Roll the clock back 35 years to 1981 when Thatcher was in power, there was a Royal Wedding, Britain won the Ashes and Bucks Fizz won Eurovision with ‘Making your Mind up’. Haven’t things changed? The number of homeowners and property investors who said they wish they had hindsight and bought up every house in Colchester all those years ago, especially when you consider what has happened to the Colchester property market, as property values since 1981 have risen 768%.
Not bad when you consider inflation over the same time period has been 271.9%, meaning in real terms (i.e. after inflation), property values in Colchester are 496.1% higher. It’s no wonder people can’t afford to buy property anymore and landlords are attracted by bricks and mortar. Yet the changes to the Colchester property market run much deeper than property value changes as no one could have predicted how the property market has changed in Colchester over the last 30 years.
Take a look at the graph which shows the Local Authority data for Colchester Borough Council in 1981, 22.1% of Colchester people lived in a Council House, whilst today its 13.5% – a massive drop which can mostly be attributed to Margaret Thatcher allowing Council tenants the right to buy their Council House. The private rental sector since 1981 has, as one would have expected, also changed. The proportion of properties privately rented in the Colchester area (i.e. through a private landlord or a letting agency) has almost doubled, rising from 10.6% to 18.7% of property.
So, let us consider those people who own their own home, surely that has had a massive drop? In 1981, the proportion of people who lived in the Colchester Borough Council area who owned their own home was 67.3% and today it’s 66.3%. Not the seismic change most of you (or I) was expecting!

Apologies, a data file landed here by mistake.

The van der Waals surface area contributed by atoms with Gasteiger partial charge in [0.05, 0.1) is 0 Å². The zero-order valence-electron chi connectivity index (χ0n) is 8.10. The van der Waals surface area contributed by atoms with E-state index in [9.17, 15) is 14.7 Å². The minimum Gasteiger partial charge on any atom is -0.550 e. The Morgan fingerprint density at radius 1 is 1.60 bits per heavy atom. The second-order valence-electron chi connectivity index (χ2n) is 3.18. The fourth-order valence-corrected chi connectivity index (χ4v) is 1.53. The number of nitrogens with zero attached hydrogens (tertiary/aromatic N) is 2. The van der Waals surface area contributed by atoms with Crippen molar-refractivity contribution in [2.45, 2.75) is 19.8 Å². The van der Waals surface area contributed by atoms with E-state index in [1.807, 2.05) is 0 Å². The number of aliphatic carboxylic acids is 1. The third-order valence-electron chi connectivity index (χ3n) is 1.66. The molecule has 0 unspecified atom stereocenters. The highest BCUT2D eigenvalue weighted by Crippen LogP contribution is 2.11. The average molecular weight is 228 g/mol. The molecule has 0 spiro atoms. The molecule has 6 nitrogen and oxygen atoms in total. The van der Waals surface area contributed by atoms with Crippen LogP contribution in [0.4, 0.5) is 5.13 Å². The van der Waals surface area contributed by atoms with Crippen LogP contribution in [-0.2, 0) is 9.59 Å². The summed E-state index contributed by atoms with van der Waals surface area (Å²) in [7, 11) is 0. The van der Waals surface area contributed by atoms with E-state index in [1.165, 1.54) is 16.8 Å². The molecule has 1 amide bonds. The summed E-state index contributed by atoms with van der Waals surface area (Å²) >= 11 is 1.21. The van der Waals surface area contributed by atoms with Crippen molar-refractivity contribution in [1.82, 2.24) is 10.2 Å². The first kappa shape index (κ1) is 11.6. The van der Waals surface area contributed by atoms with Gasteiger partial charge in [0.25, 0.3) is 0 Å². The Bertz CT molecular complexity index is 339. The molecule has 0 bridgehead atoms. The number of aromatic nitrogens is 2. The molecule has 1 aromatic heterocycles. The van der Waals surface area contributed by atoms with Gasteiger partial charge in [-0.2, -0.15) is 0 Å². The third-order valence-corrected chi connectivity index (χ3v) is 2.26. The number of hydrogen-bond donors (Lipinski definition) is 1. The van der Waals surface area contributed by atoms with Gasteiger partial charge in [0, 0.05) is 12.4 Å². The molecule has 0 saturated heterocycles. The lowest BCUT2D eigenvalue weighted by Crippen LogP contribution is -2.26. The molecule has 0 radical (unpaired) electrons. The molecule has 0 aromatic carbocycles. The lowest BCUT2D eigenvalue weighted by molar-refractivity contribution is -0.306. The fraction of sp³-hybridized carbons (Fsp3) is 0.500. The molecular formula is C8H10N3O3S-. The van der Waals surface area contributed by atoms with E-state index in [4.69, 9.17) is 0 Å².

Home ownership in Colchester during the 1980’s and 1990’s did actually rise but, as I have discussed in previous articles, that was because nearly every Council tenant was buying their council house. Now there are hardly any Council houses for the younger generation to move into (because of the right to buy scheme) so they have no choice but to privately rent.
This is why the buy to let market in Colchester is an investment sector that, I believe, will continue to grow as councils aren’t building council houses in their thousands each year (like they were in the 1950’s/60’s and 70’s). The Colchester property market is constantly changing and for too long buy to let has been heavily dependent on house price growth and yield has been almost forgotten. I see the changes in tax and landlord and tenant law in a different perspective to the soothsayers and see it as bringing many opportunities where yield will become more important. You may need to change your buy to let targets, your methodology to financing or perhaps look at locations other than Colchester to invest your money. This will help shine a light on investing in properties with healthier yields and create more realistic long term buy to let opportunities, instead of short term growth bets and wagers.
As Bucks Fizz said back in 1981, it’s time to make your mind up. The advice I give to my landlords and my blog reading friends is that these changes will make some landlords panic, meaning competition for decent Colchester buy to let bargains will drop as fear of change takes over and amateur property investors flee the market. These opportunities will provide a more stable environment for knowledgeable and wise buy to let landlords to thrive in.
If you’d like a second opinion on an investment property you are considering or would just like an informal chat about any aspect of the Colchester property market please give me a ring on 01206 862288 or email me at firstname.lastname@example.org – I am happy to provide free feedback without obligation.
Feel free to send me a link to a you’re interested in on Rightmove or Zoopla and I will take a look at usually get back to you within 24 hours. I’m also happy to undertake free pre-purchase visits to your shortlist of potential properties to provide a rental valuation.